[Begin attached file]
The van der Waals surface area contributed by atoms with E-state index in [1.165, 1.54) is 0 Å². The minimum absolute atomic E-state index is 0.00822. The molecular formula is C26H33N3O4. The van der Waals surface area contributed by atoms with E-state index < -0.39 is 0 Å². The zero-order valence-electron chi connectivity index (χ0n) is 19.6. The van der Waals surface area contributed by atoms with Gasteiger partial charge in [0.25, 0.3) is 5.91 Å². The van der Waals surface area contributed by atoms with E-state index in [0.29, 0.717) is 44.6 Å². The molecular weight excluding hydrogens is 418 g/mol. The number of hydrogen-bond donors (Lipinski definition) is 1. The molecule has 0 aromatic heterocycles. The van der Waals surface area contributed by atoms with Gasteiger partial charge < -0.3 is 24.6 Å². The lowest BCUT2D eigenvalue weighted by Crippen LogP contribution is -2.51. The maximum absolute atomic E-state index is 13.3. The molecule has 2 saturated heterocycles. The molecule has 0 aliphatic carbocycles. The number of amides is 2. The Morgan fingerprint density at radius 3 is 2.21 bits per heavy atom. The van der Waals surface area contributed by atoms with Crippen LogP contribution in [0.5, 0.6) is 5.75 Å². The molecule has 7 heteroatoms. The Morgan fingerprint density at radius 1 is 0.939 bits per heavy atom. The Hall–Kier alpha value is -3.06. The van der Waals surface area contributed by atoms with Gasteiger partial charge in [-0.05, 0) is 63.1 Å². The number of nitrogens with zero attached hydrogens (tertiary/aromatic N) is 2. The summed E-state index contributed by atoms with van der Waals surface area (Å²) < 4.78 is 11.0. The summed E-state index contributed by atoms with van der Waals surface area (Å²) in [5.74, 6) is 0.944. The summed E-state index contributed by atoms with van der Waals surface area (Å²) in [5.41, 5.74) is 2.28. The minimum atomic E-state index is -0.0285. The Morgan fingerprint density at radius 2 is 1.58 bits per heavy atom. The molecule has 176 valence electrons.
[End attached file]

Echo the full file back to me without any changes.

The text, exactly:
The van der Waals surface area contributed by atoms with E-state index in [1.165, 1.54) is 0 Å². The minimum absolute atomic E-state index is 0.00822. The molecular formula is C26H33N3O4. The van der Waals surface area contributed by atoms with E-state index < -0.39 is 0 Å². The zero-order valence-electron chi connectivity index (χ0n) is 19.6. The van der Waals surface area contributed by atoms with Gasteiger partial charge in [0.25, 0.3) is 5.91 Å². The van der Waals surface area contributed by atoms with E-state index in [0.29, 0.717) is 44.6 Å². The molecular weight excluding hydrogens is 418 g/mol. The number of hydrogen-bond donors (Lipinski definition) is 1. The molecule has 0 aromatic heterocycles. The van der Waals surface area contributed by atoms with Gasteiger partial charge < -0.3 is 24.6 Å². The lowest BCUT2D eigenvalue weighted by Crippen LogP contribution is -2.51. The maximum absolute atomic E-state index is 13.3. The molecule has 2 saturated heterocycles. The molecule has 0 aliphatic carbocycles. The number of amides is 2. The Morgan fingerprint density at radius 3 is 2.21 bits per heavy atom. The van der Waals surface area contributed by atoms with Crippen LogP contribution in [0.5, 0.6) is 5.75 Å². The molecule has 7 heteroatoms. The Morgan fingerprint density at radius 1 is 0.939 bits per heavy atom. The Hall–Kier alpha value is -3.06. The van der Waals surface area contributed by atoms with Gasteiger partial charge in [-0.05, 0) is 63.1 Å². The number of nitrogens with zero attached hydrogens (tertiary/aromatic N) is 2. The summed E-state index contributed by atoms with van der Waals surface area (Å²) < 4.78 is 11.0. The summed E-state index contributed by atoms with van der Waals surface area (Å²) in [5.74, 6) is 0.944. The summed E-state index contributed by atoms with van der Waals surface area (Å²) in [5.41, 5.74) is 2.28. The minimum atomic E-state index is -0.0285. The Morgan fingerprint density at radius 2 is 1.58 bits per heavy atom. The molecule has 176 valence electrons.